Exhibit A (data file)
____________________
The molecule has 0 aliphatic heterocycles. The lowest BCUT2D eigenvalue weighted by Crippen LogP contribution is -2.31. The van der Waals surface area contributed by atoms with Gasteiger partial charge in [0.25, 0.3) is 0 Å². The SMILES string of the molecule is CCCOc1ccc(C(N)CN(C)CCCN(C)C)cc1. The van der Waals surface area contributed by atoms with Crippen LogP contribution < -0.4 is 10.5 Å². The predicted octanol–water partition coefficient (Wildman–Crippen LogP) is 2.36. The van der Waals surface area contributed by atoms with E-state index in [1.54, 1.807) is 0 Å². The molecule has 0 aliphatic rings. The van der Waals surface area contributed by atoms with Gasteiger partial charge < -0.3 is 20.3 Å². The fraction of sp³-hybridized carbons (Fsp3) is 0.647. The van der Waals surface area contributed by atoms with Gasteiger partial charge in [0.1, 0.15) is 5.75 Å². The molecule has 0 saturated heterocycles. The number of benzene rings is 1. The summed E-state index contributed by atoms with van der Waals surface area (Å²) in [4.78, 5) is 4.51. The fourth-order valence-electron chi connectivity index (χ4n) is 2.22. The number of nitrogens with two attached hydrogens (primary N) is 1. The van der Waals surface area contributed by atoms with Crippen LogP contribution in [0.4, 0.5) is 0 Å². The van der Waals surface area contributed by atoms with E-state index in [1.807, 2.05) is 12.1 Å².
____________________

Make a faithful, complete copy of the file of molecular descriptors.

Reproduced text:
The molecule has 0 aliphatic heterocycles. The lowest BCUT2D eigenvalue weighted by Crippen LogP contribution is -2.31. The van der Waals surface area contributed by atoms with Gasteiger partial charge in [0.25, 0.3) is 0 Å². The SMILES string of the molecule is CCCOc1ccc(C(N)CN(C)CCCN(C)C)cc1. The van der Waals surface area contributed by atoms with Crippen LogP contribution < -0.4 is 10.5 Å². The predicted octanol–water partition coefficient (Wildman–Crippen LogP) is 2.36. The van der Waals surface area contributed by atoms with E-state index in [1.54, 1.807) is 0 Å². The molecule has 0 aliphatic rings. The van der Waals surface area contributed by atoms with Gasteiger partial charge < -0.3 is 20.3 Å². The fraction of sp³-hybridized carbons (Fsp3) is 0.647. The van der Waals surface area contributed by atoms with Gasteiger partial charge in [0.1, 0.15) is 5.75 Å². The molecule has 0 saturated heterocycles. The number of benzene rings is 1. The summed E-state index contributed by atoms with van der Waals surface area (Å²) in [4.78, 5) is 4.51. The fourth-order valence-electron chi connectivity index (χ4n) is 2.22. The number of nitrogens with two attached hydrogens (primary N) is 1. The van der Waals surface area contributed by atoms with Crippen LogP contribution in [0.4, 0.5) is 0 Å². The van der Waals surface area contributed by atoms with E-state index in [1.807, 2.05) is 12.1 Å².